In a rather stunning move, the Indians have placed closer Brad Hand on outright waivers, Zack Meisel of The Athletic reports (via Twitter). It’s a pure cost-cutting transaction from Cleveland, with the hope that another team places a claim on the left-hander, who has a $10MM club option on his current contract. Any club that claims Hand would be able to pick up that option and retain him for the 2021 season at that $10MM price.
Per Meisel, the Indians had planned to decline the option, which would’ve required paying a $1MM buyout. They’ll decline it if he goes unclaimed. However, Cleveland would stand to save that $1MM if another team makes a claim, which seems possible given Hand’s excellent 2020 season and generally strong track record.
Hand, 30, led the American League with 16 saves this year and posted a 22-to-4 K/BB ratio with a 2.05 ERA over the life of 22 innings. He had a few hiccups in the ninth inning early on, but Hand’s overall results fall right in line with his All-Star track record. Since being unearthed by the Padres on a waiver claim back in 2016, Hand owns a 2.70 ERA with 12.2 K/9, 3.0 BB/9 and 0.87 HR/9.
Waiver priority at this juncture is based on reverse order of the league-wide standings. That’d give the Pirates, Rangers, Tigers, Red Sox, D-backs, Orioles, Nationals, Mets, Rockies and Angels first crack at Hand, in that order. Most of those clubs are rebuilding or cutting costs themselves, but it’s feasible that a team like the Red Sox, Nats, Mets or Angels could place a claim with an eye toward contending in 2021.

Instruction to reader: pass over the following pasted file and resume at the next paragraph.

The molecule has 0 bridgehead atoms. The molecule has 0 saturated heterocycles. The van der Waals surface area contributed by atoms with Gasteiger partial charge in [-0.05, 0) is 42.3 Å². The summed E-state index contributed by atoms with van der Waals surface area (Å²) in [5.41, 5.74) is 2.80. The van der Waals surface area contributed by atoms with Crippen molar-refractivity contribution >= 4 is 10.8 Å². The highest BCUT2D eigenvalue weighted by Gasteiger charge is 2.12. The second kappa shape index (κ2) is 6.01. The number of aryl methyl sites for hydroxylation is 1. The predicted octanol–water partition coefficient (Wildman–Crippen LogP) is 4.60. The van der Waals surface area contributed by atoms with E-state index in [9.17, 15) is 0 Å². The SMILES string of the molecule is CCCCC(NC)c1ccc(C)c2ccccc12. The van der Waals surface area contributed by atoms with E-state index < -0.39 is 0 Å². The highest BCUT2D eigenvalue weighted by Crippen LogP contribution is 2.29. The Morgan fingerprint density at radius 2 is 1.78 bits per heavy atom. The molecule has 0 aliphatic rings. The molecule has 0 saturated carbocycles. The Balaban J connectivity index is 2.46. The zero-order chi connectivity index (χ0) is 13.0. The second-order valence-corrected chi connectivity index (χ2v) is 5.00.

Frankly, revenue losses notwithstanding, it’s arguable that any club should welcome the chance to bring Hand into the fold. There’s not a team that wouldn’t be bettered by adding a pitcher of this caliber to its relief corps, and the one-year, $10MM price point would be considered a bargain under normal market circumstances.
Of course, the absence of fans in 2020 has created what most expect to be a brutal market for free agents as clubs take drastic measures to cut payroll. As such, some clubs will surely pass on claiming Hand — maybe in hopes that he’ll go unclaimed and be available on a multi-year deal at a lower annual rate — but it’s hard to imagine that a hopeful contender won’t jump at the opportunity to acquire an elite bullpen price on a one-year term.
As for the Indians, this removes doubt about the club’s offseason direction. It’s long been expected that they’ll continue last winter’s efforts to pare back payroll, although not in such egregious fashion. The move to place Hand on waivers only seems to further the likelihood that Cleveland will trade superstar shortstop Francisco Lindor, whose salary could approach or exceed $20MM in his final trip through the arbitration process. That much has looked likely since owner Paul Dolan infamously told fans to “enjoy him” a few years back, but it now feels more inevitable than ever before.
Looking more broadly at the market as a whole, it’ll be of greater concern for free agents — relievers, in particular — across the game if Hand somehow passes through waivers unclaimed. If no club is willing to take on Hand at a one-year, $10MM term (or if he survives all the way to the Dodgers, who are last in waiver priority), that will speak volumes about market expectations in the months to come.